Leslie Barrett Named President of Goodby Silverstein & Partners

The 23-year agency veteran takes over the role from Derek Robson

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Goodby Silverstein & Partners (GS&P) has named managing partner Leslie Barrett as its next president, only the third person to hold the post over the past 30 years. Barrett takes over the role from Derek Robson, a 17-year GS&P veteran who left the agency in December 2022 to become CEO of Ideo. 

“Leslie is an aggressive business builder, a master negotiator, a champion of innovation and a leader dedicated to employee well-being who thrives on making work that drives true business impact,” said Jeff Goodby, co-founder and co-chairman of GS&P in a statement. “She is the perfect leader to take GS&P forward.”

Barrett said her promotion means creativity and growth for the agency.

“We’re going to hold on to the things that have made us us: our creativity, our humanity and the responsibility we take in the ways we influence culture. We’ll evolve in the way that we use our creativity to solve problems and do it in even more innovative and welcome ways,” Barrett told Adweek.

Barrett will help direct the agency’s vision and be responsible for the overall business, while also creating and maintaining a place where people can come and do their best work.

Barrett takes the president position in a partner group that is now 62% women. Since the new partnership was put in place in 2016, the agency has thrived, landing on Adweek’s shortlist for U.S. Agency of the Year and becoming Fast Company’s Most Innovative Advertising Agency (2021), along with other accolades.

“Leslie is a strong leader who sets a clear direction, believes creativity can solve any problem and creates momentum for the business,” said Margaret Johnson, CCO of GS&P in a statement. “She takes a human approach and nurtures trust and collaboration within her teams and loyalty with her clients.”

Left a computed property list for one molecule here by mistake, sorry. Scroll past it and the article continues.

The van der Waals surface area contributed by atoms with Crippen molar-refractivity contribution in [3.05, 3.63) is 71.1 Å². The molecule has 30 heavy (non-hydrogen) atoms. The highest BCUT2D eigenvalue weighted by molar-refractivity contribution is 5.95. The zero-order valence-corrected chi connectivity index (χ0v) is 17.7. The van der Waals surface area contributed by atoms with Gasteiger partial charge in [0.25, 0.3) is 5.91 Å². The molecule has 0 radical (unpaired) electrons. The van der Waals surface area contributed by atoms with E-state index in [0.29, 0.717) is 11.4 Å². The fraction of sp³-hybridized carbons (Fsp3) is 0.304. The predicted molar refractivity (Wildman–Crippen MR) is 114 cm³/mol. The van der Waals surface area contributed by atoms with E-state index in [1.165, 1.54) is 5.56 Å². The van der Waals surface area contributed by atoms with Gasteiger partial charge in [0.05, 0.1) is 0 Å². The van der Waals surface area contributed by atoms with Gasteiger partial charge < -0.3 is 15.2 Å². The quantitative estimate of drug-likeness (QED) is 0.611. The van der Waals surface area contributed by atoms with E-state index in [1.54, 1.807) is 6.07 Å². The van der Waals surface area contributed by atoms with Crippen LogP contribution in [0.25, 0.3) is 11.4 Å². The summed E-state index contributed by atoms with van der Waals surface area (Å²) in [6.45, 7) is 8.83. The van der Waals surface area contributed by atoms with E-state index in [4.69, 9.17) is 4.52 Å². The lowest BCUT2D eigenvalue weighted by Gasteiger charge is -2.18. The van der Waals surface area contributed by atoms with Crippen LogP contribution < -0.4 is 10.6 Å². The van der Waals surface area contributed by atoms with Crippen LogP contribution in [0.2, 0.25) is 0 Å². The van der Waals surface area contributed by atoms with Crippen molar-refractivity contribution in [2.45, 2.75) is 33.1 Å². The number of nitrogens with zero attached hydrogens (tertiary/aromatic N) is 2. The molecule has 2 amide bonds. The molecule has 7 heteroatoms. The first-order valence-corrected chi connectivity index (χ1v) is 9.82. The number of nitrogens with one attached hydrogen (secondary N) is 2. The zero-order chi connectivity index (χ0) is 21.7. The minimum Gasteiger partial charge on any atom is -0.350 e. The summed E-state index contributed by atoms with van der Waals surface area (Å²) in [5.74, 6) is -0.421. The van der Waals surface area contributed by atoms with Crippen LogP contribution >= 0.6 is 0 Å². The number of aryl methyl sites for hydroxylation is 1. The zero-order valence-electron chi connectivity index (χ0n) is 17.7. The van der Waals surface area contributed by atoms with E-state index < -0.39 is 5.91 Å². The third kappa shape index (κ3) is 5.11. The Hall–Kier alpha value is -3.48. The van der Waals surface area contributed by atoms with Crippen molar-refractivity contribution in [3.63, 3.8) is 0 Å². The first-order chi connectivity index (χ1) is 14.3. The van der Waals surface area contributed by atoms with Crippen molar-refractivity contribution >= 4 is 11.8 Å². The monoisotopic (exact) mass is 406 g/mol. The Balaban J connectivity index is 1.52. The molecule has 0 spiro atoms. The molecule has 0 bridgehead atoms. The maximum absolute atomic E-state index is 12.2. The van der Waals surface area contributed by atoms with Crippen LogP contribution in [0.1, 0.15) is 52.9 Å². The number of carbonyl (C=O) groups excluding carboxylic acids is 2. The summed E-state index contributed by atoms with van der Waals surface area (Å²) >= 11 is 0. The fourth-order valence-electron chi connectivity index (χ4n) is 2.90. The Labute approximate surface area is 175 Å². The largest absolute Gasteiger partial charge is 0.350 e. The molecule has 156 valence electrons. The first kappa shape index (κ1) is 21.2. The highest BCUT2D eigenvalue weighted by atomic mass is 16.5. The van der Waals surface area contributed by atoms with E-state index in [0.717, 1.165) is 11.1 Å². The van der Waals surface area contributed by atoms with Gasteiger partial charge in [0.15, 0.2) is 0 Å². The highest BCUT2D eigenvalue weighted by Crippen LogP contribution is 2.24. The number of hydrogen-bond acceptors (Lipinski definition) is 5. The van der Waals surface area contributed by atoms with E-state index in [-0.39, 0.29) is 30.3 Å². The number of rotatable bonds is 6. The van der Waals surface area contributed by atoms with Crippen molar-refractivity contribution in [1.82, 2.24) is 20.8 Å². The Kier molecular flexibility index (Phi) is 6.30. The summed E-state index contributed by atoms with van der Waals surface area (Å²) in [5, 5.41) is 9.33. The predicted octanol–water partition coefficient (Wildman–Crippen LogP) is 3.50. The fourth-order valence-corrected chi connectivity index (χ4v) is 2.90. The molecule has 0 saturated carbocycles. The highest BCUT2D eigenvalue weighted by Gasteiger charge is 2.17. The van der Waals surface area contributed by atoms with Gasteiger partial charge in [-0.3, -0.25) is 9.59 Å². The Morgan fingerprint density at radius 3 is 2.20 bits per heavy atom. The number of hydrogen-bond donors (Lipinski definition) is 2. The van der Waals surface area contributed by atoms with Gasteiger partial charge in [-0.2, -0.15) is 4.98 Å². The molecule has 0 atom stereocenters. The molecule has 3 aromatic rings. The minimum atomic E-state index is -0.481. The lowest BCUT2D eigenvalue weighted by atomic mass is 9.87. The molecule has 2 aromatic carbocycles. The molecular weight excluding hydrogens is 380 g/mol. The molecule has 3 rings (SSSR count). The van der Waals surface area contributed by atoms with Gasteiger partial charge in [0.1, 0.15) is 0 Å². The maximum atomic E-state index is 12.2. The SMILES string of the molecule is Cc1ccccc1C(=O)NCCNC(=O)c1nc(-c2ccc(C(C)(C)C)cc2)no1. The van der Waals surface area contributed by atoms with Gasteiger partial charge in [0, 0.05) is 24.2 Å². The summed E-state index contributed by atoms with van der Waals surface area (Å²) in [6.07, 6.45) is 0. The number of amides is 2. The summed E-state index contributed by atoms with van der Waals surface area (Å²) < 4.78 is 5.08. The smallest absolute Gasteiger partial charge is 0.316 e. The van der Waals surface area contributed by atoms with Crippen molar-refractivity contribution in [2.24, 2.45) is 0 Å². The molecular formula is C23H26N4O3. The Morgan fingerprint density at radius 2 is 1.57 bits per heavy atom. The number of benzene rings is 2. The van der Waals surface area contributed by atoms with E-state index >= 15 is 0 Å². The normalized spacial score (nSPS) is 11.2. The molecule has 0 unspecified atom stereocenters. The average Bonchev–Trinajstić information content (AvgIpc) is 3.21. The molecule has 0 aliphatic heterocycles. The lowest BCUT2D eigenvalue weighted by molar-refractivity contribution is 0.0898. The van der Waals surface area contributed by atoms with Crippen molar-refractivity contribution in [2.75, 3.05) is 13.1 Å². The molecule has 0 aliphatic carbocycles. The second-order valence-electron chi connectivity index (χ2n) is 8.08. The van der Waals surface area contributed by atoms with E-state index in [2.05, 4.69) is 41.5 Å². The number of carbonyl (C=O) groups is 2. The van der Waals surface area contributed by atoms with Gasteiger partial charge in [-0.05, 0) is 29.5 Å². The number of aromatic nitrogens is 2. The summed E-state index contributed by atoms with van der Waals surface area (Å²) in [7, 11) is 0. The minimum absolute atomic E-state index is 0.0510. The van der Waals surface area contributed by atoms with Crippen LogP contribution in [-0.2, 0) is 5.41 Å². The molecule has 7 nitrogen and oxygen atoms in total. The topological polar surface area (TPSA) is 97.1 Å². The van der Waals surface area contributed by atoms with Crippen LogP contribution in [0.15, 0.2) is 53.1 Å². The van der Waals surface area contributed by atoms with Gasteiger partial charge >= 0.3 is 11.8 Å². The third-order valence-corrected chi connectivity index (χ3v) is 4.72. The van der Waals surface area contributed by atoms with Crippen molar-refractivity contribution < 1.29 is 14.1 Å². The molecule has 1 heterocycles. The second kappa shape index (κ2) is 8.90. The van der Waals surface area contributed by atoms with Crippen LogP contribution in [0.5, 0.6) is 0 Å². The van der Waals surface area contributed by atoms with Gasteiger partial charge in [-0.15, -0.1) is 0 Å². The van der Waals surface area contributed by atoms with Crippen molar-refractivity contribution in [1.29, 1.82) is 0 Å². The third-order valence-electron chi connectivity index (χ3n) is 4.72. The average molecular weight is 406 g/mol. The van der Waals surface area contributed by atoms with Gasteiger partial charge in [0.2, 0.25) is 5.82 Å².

“I don’t think there’s anyone who better understands what the company is and where we want to take it,” added Rich Silverstein, co-founder and co-chairman of GS&P. “In advertising you can’t sit still and rest on your laurels. You have to constantly evolve, and she’s the person to help us do that.”

Barrett has been instrumental in agency growth and leads many of GS&P’s largest and most pivotal clients. With a client retention rate of 100% since 2014, she has fueled the agency’s average client tenure of seven years. She has enabled pitchless business wins over the years, most recently Comcast Business, Idorsia, Califia Farms, One Medical, Oura, Lidl and Bic razors. The agency is defending the BMW account, which the brand put into a procurement-mandated review earlier this year.

In her new position, Barrett wants GS&P to take an even more aggressive approach to new business and leverage technology—including AI—to answer harder questions and do more interesting work, like it did recently with its “Dream Tapestry” at the Dali Museum, an interactive experience where visitors can turn their dreams into art using OpenAI’s Dall-E. 

“Strategy is more important than ever, and we have the best strategists in the world. Our offerings, such as [creative branding experience] Brand Camp, help clients prepare for and react to the future of their companies, articulate their purpose and evolve their brands,” said Barrett.

Over the past few years, Barrett and the agency have welcomed back boomerang clients, including HP and Truly. She helps establish deep client relationships, including with Doug Sweeny, now the CMO of Oura.

“Leslie and I have worked together three times on vastly different brands over 12 years—at Nest and most recently at One Medical and Oura,” said Sweeny in a statement. “She has the innate ability to solve problems quickly, to challenge and rally clients while earning their respect.”

A push for diversity

GS&P, an Omnicom agency, has long championed diversity and bringing new voices into the industry.

In 2022, GS&P created an in-house advertising school called The Academy at GS&P, which trains talent tuition-free. The goal for the school is to increase the diversity of talent by including those from different socioeconomic backgrounds, and the inaugural class was 74% people of color.

“We’ve always championed diversity because we do our best work and are our best selves when we reflect the audiences that we have the privilege of representing,” said Barrett. “Like most people, we are on the journey. We are learners and listeners and strive to be our best.”

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